Not farewell but au revoir
10 / 11 / 22
06 / 10 / 22
45 emerging leaders from different faith and belief backgrounds came together this September to take the first steps towards creating positive change in their communities and beyond. The students on the Faith & Belief Forum’s ParliaMentors leadership programme took part in a three-day residential training, creating connections and gaining new skills at the start of their one-year journey.
The students from universities across the UK will work collectively to create and inspire change throughout the year through social action projects while being supported by MPs on the UN award-winning programme.
Lauren Simpson, University of Nottingham – “I wanted to meet people from more backgrounds and learn about more cultures and experiences. And then also the fact that you can be mentored by an MP, I found particularly compelling for my future career ambitions.”
During the three days there were plenty of opportunities for students to learn about each other’s backgrounds and identities and consider how they influence their politics and how they see the world.
Albert Salimov, University of Nottingham – “It’s been a wonderful experience meeting new people, new religions, new cultures, and trying to understand other people’s identities. I think that’s very valuable in a world that’s becoming more globalised.”
Ishani Pandey, SOAS – “ParliaMentors is a programme that actually provides that space and the freedom to be able to question and understand and acknowledge different things without there being a sense of judgement or bias or being ‘cancelled’. It was a very eye-opening experience to have first-hand stories from people with such interesting backgrounds.”
The residential event provided the students with several training sessions where they gained the skills necessary to deliver their social action projects and to have a positive impact in their communities.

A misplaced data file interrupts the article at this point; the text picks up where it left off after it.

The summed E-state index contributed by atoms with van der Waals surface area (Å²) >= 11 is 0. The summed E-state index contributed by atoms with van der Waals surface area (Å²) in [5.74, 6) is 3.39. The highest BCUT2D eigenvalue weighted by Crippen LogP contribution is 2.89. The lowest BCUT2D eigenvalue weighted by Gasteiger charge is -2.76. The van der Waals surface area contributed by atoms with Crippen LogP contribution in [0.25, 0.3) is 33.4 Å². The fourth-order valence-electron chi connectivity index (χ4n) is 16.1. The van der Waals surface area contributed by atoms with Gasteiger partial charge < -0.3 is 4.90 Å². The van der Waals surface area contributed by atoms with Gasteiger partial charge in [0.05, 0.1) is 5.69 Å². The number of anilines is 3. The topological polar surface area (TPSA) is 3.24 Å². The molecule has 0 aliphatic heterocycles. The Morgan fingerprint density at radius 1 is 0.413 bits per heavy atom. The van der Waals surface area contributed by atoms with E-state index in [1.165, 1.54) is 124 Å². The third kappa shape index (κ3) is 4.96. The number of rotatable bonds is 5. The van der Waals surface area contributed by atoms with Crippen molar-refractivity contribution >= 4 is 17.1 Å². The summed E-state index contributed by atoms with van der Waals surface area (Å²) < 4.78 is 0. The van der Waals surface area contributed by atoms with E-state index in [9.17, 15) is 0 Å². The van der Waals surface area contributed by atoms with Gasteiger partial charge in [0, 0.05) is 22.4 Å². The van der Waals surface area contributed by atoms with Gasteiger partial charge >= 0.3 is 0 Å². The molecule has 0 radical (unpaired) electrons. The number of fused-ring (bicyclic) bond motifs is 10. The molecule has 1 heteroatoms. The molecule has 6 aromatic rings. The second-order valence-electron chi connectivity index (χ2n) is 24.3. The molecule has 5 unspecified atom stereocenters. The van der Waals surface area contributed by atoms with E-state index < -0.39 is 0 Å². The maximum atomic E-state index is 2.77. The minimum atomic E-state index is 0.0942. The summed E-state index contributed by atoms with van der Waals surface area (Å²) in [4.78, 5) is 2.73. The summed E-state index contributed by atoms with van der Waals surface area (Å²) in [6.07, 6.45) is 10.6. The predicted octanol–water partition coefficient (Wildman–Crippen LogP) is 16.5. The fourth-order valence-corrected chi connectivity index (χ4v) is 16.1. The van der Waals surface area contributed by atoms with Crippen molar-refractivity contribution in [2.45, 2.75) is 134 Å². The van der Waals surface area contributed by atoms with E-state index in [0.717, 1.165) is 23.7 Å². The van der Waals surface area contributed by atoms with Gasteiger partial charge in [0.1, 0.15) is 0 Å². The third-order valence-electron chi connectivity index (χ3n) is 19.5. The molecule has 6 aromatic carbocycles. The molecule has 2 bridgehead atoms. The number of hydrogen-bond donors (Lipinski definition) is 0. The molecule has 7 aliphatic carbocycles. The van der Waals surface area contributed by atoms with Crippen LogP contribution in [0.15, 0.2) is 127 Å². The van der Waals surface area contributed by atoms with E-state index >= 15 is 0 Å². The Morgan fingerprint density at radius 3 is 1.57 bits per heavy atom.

Suhaib Habibullah, University of Manchester – “I really like the social action project idea of working with my local MP, trying to make an impact for my community, but also learning about different faiths as well. Diversity of thought and just meeting new people. I love doing that!”
Simranjeet Kaur, Coventry University – “The sessions gave a very in depth understanding of how different cultures, how different faiths can come together and change the world around them, how you can help the people around you.”
Benjamin Roberts, University of Nottingham – “I applied to the programme because it seemed like a fantastic opportunity to develop my leadership skills, especially to develop a social action project. I don’t have much experience with that and with the mentorship of an MP, they’d have the knowledge about how to develop something successfully and make a real difference.”
The students also visited Parliament, where they saw politics in action first-hand, something they will have more opportunities to do as they are being mentored by MPs throughout the year.
Alia Chowdhury, University of Liverpool – “The highlight would definitely be the visit to Parliament. That was a really amazing experience that I will never forget. I’ve never seen the Speaker march in front of my eyes so that was honestly just beautiful to watch.”
Prisha Sharma, University of Manchester – “It was really fascinating for me to see British politics in action, and it’s really wonderful to see people from such diverse backgrounds.”
Since 2007, over 580 people have graduated from the programme and now form a vibrant alumni network, continuing to engage in the many opportunities on offer to former participants. Many participants are now working in leadership positions in the public, private and voluntary sectors, continuing to bring about positive change and champion good interfaith relations in their roles.